Saturday, November 14, 2009

From the Archives, II

Well, it is a rainy late afternoon in Wilmington, Delaware.  And there isn't much to do here besides visit the Delaware Art Museum, which has a wonderful collection (the largest outside Britain) of Pre-Rafaelite Brotherhood paintings.  It is a superb collection of one of my favorite genres.  Other than that.... not much to report from the corporate state.  So, badly missing my either fix, I return to the archives.

I've tried about five times now to shoot away from my home and its (well-lit, fairly spacious) darkroom.  The difficulties with wet plate mount, I might add, when shooting "in the field."  The portable darkroom is great in concept, but in practice it is a MUCH more cramped environment in which to work, ventilation is horrible, the wind can be a real annoyance and problem, and it takes a good bit of effort to pack it all into the car, unpack/set-up, shoot, pack back into the car, then unpack back into the house.  Which doesn't mean it isn't fun, just that it is a lot of work.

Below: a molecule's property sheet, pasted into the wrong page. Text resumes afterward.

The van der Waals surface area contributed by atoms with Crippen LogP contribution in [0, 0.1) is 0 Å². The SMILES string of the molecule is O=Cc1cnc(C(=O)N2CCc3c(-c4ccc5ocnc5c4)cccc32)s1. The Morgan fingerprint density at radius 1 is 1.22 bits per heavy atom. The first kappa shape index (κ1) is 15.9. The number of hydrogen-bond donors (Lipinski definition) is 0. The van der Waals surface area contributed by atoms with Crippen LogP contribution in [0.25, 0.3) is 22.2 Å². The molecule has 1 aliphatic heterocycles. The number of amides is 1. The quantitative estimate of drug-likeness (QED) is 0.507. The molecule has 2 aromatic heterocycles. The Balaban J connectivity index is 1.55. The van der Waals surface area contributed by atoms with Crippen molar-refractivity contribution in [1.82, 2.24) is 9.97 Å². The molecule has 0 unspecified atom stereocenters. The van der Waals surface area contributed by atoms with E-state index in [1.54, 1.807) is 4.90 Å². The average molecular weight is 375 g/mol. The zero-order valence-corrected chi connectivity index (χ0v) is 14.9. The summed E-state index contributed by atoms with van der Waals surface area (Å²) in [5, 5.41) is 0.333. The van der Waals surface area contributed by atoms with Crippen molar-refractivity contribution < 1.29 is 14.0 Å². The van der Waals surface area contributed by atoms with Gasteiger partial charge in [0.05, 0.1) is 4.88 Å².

But sometimes it is great to get out and try shooting in new environments.  With this model, we went to the local park in my town.  Fortunately, this park is not well travelled during the week, and it has some very remote spots, off the beaten paths.  And, my model was absolutely fine with being naked in public!  She's from Italy, and is a real charmer with her accent and enchanting demeanor.  Fortunately, only a couple people came within 100 yards of us over the course of the day, and we had absolutely no issues -- it worked great.

I had noticed a wall of ivy, and thought it would make a nice backdrop for some shots.  I like this first shot -- it is a bit of a mash-up between Julia Margaret Cameron and Madonna.  The last shot was a "mistake" for a number of reasons, including leaving it in the cyanide too long, the effect of which is that the cyanide starts to dissolve away the image, which you can see starting to happen at the lower left.  But when I got home and scanned it, I liked it!  Also, I'm throwing in the third shot because it shows well the effect of the "petzval" swirly lens signature.  I don't get much swirl in most of my images because I usually use a backdrop that is pretty close to the model (in my small home "studio").  But with an expansive background, especially of plants, the swirl is readily apparent.

No comments:

Post a Comment